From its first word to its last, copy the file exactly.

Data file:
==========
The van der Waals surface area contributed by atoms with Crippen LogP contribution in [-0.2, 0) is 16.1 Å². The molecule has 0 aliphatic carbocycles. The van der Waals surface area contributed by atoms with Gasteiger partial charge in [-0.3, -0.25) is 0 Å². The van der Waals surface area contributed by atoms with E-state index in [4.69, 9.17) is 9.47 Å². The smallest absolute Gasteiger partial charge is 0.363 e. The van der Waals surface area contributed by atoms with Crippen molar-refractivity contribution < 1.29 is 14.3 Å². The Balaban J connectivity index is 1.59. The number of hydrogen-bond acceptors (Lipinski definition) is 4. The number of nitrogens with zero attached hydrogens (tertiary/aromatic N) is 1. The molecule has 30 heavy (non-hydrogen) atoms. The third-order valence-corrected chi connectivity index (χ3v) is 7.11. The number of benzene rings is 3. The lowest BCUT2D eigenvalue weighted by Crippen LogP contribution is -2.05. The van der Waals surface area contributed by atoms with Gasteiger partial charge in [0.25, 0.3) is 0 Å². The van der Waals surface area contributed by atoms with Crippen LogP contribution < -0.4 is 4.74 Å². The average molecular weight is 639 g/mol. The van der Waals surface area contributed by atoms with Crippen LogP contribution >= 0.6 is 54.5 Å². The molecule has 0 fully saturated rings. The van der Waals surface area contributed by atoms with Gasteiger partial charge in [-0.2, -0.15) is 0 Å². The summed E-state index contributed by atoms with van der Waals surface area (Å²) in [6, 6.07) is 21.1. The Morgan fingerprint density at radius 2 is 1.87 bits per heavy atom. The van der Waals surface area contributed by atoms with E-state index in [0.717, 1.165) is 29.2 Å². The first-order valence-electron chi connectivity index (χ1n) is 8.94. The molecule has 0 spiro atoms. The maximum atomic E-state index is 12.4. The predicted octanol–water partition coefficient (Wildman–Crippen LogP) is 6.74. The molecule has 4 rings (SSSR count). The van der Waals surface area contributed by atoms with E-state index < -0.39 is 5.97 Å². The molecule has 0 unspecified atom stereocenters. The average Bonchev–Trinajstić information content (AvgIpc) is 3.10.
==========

The van der Waals surface area contributed by atoms with Crippen LogP contribution in [-0.2, 0) is 16.1 Å². The molecule has 0 aliphatic carbocycles. The van der Waals surface area contributed by atoms with Gasteiger partial charge in [-0.3, -0.25) is 0 Å². The van der Waals surface area contributed by atoms with E-state index in [4.69, 9.17) is 9.47 Å². The smallest absolute Gasteiger partial charge is 0.363 e. The van der Waals surface area contributed by atoms with Crippen molar-refractivity contribution < 1.29 is 14.3 Å². The Balaban J connectivity index is 1.59. The number of hydrogen-bond acceptors (Lipinski definition) is 4. The number of nitrogens with zero attached hydrogens (tertiary/aromatic N) is 1. The molecule has 30 heavy (non-hydrogen) atoms. The third-order valence-corrected chi connectivity index (χ3v) is 7.11. The number of benzene rings is 3. The lowest BCUT2D eigenvalue weighted by Crippen LogP contribution is -2.05. The van der Waals surface area contributed by atoms with Gasteiger partial charge in [0.25, 0.3) is 0 Å². The van der Waals surface area contributed by atoms with Crippen LogP contribution < -0.4 is 4.74 Å². The average molecular weight is 639 g/mol. The van der Waals surface area contributed by atoms with Crippen LogP contribution >= 0.6 is 54.5 Å². The molecule has 0 fully saturated rings. The van der Waals surface area contributed by atoms with Gasteiger partial charge in [-0.2, -0.15) is 0 Å². The summed E-state index contributed by atoms with van der Waals surface area (Å²) in [6, 6.07) is 21.1. The Morgan fingerprint density at radius 2 is 1.87 bits per heavy atom. The van der Waals surface area contributed by atoms with E-state index in [0.717, 1.165) is 29.2 Å². The first-order valence-electron chi connectivity index (χ1n) is 8.94. The molecule has 0 spiro atoms. The maximum atomic E-state index is 12.4. The predicted octanol–water partition coefficient (Wildman–Crippen LogP) is 6.74. The molecule has 4 rings (SSSR count). The van der Waals surface area contributed by atoms with E-state index < -0.39 is 5.97 Å². The molecule has 0 unspecified atom stereocenters. The average Bonchev–Trinajstić information content (AvgIpc) is 3.10.